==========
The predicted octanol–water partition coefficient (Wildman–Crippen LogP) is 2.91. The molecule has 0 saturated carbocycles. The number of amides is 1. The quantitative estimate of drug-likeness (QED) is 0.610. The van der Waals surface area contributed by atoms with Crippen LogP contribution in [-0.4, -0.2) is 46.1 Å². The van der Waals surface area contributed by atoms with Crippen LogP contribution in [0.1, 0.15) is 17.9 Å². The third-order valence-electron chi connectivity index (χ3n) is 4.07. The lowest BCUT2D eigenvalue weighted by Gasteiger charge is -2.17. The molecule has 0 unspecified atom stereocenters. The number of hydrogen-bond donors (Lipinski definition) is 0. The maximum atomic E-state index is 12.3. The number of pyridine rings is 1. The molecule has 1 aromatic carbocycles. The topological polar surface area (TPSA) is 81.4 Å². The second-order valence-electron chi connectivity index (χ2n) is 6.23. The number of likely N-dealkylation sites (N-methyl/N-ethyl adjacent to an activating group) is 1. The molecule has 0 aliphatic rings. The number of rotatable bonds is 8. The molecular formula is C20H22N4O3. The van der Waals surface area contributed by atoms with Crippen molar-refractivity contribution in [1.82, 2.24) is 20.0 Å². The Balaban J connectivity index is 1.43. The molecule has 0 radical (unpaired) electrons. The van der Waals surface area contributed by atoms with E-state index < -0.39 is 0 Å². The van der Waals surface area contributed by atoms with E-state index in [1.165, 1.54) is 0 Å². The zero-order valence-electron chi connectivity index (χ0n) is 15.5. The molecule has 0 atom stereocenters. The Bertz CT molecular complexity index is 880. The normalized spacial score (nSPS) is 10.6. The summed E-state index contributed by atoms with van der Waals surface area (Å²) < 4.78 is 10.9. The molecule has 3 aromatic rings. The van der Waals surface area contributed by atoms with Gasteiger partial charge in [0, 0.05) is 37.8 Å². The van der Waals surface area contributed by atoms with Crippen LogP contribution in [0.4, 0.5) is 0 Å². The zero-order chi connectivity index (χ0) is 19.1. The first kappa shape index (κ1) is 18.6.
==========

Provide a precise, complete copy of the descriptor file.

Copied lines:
The predicted octanol–water partition coefficient (Wildman–Crippen LogP) is 2.91. The molecule has 0 saturated carbocycles. The number of amides is 1. The quantitative estimate of drug-likeness (QED) is 0.610. The van der Waals surface area contributed by atoms with Crippen LogP contribution in [-0.4, -0.2) is 46.1 Å². The van der Waals surface area contributed by atoms with Crippen LogP contribution in [0.1, 0.15) is 17.9 Å². The third-order valence-electron chi connectivity index (χ3n) is 4.07. The lowest BCUT2D eigenvalue weighted by Gasteiger charge is -2.17. The molecule has 0 unspecified atom stereocenters. The number of hydrogen-bond donors (Lipinski definition) is 0. The maximum atomic E-state index is 12.3. The number of pyridine rings is 1. The molecule has 1 aromatic carbocycles. The topological polar surface area (TPSA) is 81.4 Å². The second-order valence-electron chi connectivity index (χ2n) is 6.23. The number of likely N-dealkylation sites (N-methyl/N-ethyl adjacent to an activating group) is 1. The molecule has 0 aliphatic rings. The number of rotatable bonds is 8. The molecular formula is C20H22N4O3. The van der Waals surface area contributed by atoms with Crippen molar-refractivity contribution in [1.82, 2.24) is 20.0 Å². The Balaban J connectivity index is 1.43. The molecule has 0 radical (unpaired) electrons. The van der Waals surface area contributed by atoms with E-state index < -0.39 is 0 Å². The van der Waals surface area contributed by atoms with E-state index in [1.165, 1.54) is 0 Å². The zero-order valence-electron chi connectivity index (χ0n) is 15.5. The molecule has 0 atom stereocenters. The Bertz CT molecular complexity index is 880. The normalized spacial score (nSPS) is 10.6. The summed E-state index contributed by atoms with van der Waals surface area (Å²) < 4.78 is 10.9. The molecule has 3 aromatic rings. The van der Waals surface area contributed by atoms with Gasteiger partial charge in [0, 0.05) is 37.8 Å². The van der Waals surface area contributed by atoms with Crippen LogP contribution in [0.4, 0.5) is 0 Å². The zero-order chi connectivity index (χ0) is 19.1. The first kappa shape index (κ1) is 18.6.